The first paragraph directly addresses the question by giving a rough estimate of the number of equivalence classes. The GAP computation is of a commonly-studied set of numbers for a variation of the question, where it was easy to get the first few numbers. The lack of hits in the OEIS suggests it's not likely there's a known good pattern or formula. With more work one could compute similar numbers for the original question, but I answered what I had time for. –  Bill Thurston Oct 7 '10 at 11:43
    
@Guntram: Rereading my answer, I saw that I made abrupt leaps, so I added some connective sentences to clarify the connection of what I was doing to the wording of the question. Someone with better fluency than me in GAP or Magma, or who is good at hand calculation, should calculate the first few terms of the sequence as requested, and more terms of the sequence I gave (I stopped where I did because it required changing memory parameters to go further, and I didn't want to mess with it). –  Bill Thurston Oct 7 '10 at 11:52
    
I am confused. How could this be the right answer? For S_2 acting on S_2 x S_2, there should be 4 orbits, not 3. –  Steve D Oct 7 '10 at 11:59
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@Steve D: The numbers above are not for the original question (homomorphisms up to conjugacy), but for the related question of epimorphisms up to automorphism, just because the latter question has a built-in GAP function, GQuotients. Efficiency is a critical issue in computations like this because of the combinatorial explosion, so I didn't want to casually code the original question from scratch. –  Bill Thurston Oct 7 '10 at 12:10

I don't know that it is of the type you wish, but there is a formula of sorts.

Consider the more general case of a finite group $G$ acting diagonally by conjugation on the set of $k$-tuples of elements of $G$. For a fixed $g$ in $G$, the number of fixed points of $g$ is $|C_G(g)|^k$. Let $g_1,\dots,g_c$ be a set of representatives for the conjugacy classes of $G$. Applying Burnside's Lemma and grouping together elements in the same conjugacy class, we see that the number of orbits of $G$ in the given action is the sum over all $g_i$ of $|C_G(g_i)|^{k-1}$.

So, in your case, we have the sum of $|C_G(g_i)|$ over a set of representatives for the conjugacy classes of $S_n$. As you noted, these classes are parameterized by partitions of n, and if such a partition $p$ has $a_j$ parts of size $j$ for each $j$ in $[n]$, the order of the corresponding centralizer is the product over all such $j$ of $(a_j)!j^{a_j}$. Thus we get the sum over all partitions of n of such products.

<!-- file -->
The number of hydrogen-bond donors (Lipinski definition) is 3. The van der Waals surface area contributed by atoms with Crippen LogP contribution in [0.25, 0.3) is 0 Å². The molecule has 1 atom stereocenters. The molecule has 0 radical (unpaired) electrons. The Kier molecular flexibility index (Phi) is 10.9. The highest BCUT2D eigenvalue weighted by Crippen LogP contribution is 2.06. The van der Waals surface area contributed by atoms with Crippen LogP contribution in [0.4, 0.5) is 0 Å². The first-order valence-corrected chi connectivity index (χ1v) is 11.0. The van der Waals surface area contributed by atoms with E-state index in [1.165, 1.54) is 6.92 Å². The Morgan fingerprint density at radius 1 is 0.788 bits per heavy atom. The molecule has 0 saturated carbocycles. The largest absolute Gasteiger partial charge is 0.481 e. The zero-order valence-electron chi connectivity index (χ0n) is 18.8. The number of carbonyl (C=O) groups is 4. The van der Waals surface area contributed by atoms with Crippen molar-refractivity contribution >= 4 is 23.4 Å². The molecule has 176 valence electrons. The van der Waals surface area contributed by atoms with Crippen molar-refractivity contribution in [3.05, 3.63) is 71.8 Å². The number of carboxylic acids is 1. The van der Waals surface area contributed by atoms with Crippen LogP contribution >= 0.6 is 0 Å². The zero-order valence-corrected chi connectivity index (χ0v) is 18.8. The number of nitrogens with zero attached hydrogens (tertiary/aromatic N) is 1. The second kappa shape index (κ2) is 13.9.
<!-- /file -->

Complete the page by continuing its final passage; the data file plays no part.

Maybe it is worth remarking that, for any $G$, when $k=2$ the number in question is the sum of the square norms of the entries of the character table of $G$.

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The answer by Marty Isaacs is, of course, correct. For a general group $G,$ the number of orbits of $G$ acting by conjugation on $G \times G$ by conjugation (when diagonally embedded) is equivalently expressible as $\sum_{x}|C_{G}(x)|,$ where $x$ runs over a full set of representatives for the conjugacy classes of $G.$

For the symmetric group $S_{n}$ , the conjugacy classes are labelled by the partitions of $n.$ The centralizer of an element with cycle structure labelled by $\lambda = 1^{m_{1}}2^{m_{2}} \ldots r^{m_{r}}$ is $\prod_{i} C_{i} \wr S_{m_{i}}$ (direct), where $C_{i}$ denotes the cyclic group of order $i.$ The order of the centralizer of such an element is therefore $\prod_{i=1}^{r} i^{m_{i}} m_{i}!,$ which we denote by $w(\lambda).$

Hence the required number of orbits is $\sum_{\lambda} w(\lambda),$ where $\lambda$ runs over the partitions of $n.$

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I discovered this old question in connection with someone else's similar (and current) question: The Simultaneous Conjugacy Problem in the symmetric group $S_N$

If anyone still cares, here is a slightly different answer for your question using the character table instead of centralizer sizes. The characters might be more accessible in certain cases (and of interest in their own right). $$N=\frac{1}{n!} \sum_{\alpha \in G} \left( \sum_{\text{irreps}\ \chi} \chi(\alpha)^2 \right)^2$$ The inner sum is just the centralizer term in Marty Isaacs answer, but expressed in a different way. It might be of some use in this form. For example, if you want to enrich the group action to allow coordinate swap or inversion, similar class functions can be used.

The OP and others may be interested in the above linked question, which discusses the related decision problem and the generalization to more coordinates.